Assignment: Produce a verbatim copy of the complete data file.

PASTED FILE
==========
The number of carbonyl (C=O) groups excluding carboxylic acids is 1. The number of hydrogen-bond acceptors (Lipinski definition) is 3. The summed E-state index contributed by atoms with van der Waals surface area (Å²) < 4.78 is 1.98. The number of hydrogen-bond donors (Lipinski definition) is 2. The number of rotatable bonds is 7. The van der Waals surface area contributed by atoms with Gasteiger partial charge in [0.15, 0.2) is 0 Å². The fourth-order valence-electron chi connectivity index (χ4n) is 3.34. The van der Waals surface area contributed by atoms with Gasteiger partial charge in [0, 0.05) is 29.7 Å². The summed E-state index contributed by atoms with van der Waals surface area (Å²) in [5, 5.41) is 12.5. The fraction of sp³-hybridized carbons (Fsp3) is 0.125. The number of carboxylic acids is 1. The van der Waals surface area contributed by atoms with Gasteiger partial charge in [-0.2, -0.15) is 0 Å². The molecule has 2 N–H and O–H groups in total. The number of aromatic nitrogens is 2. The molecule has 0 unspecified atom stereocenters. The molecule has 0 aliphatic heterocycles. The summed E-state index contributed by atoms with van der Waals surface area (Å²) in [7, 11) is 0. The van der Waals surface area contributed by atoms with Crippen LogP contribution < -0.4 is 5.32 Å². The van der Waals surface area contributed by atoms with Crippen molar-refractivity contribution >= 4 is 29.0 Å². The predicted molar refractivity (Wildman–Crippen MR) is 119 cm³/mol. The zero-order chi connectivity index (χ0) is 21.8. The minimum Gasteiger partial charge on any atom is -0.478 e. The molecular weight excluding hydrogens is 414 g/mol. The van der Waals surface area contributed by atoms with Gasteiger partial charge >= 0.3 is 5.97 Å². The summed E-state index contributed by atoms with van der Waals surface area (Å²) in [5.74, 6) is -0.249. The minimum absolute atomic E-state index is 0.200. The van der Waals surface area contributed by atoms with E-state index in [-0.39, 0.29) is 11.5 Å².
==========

The number of carbonyl (C=O) groups excluding carboxylic acids is 1. The number of hydrogen-bond acceptors (Lipinski definition) is 3. The summed E-state index contributed by atoms with van der Waals surface area (Å²) < 4.78 is 1.98. The number of hydrogen-bond donors (Lipinski definition) is 2. The number of rotatable bonds is 7. The van der Waals surface area contributed by atoms with Gasteiger partial charge in [0.15, 0.2) is 0 Å². The fourth-order valence-electron chi connectivity index (χ4n) is 3.34. The van der Waals surface area contributed by atoms with Gasteiger partial charge in [0, 0.05) is 29.7 Å². The summed E-state index contributed by atoms with van der Waals surface area (Å²) in [5, 5.41) is 12.5. The fraction of sp³-hybridized carbons (Fsp3) is 0.125. The number of carboxylic acids is 1. The van der Waals surface area contributed by atoms with Gasteiger partial charge in [-0.2, -0.15) is 0 Å². The molecule has 2 N–H and O–H groups in total. The number of aromatic nitrogens is 2. The molecule has 0 unspecified atom stereocenters. The molecule has 0 aliphatic heterocycles. The summed E-state index contributed by atoms with van der Waals surface area (Å²) in [7, 11) is 0. The van der Waals surface area contributed by atoms with Crippen LogP contribution < -0.4 is 5.32 Å². The van der Waals surface area contributed by atoms with Crippen molar-refractivity contribution >= 4 is 29.0 Å². The predicted molar refractivity (Wildman–Crippen MR) is 119 cm³/mol. The zero-order chi connectivity index (χ0) is 21.8. The minimum Gasteiger partial charge on any atom is -0.478 e. The molecular weight excluding hydrogens is 414 g/mol. The van der Waals surface area contributed by atoms with Gasteiger partial charge >= 0.3 is 5.97 Å². The summed E-state index contributed by atoms with van der Waals surface area (Å²) in [5.74, 6) is -0.249. The minimum absolute atomic E-state index is 0.200. The van der Waals surface area contributed by atoms with E-state index in [-0.39, 0.29) is 11.5 Å².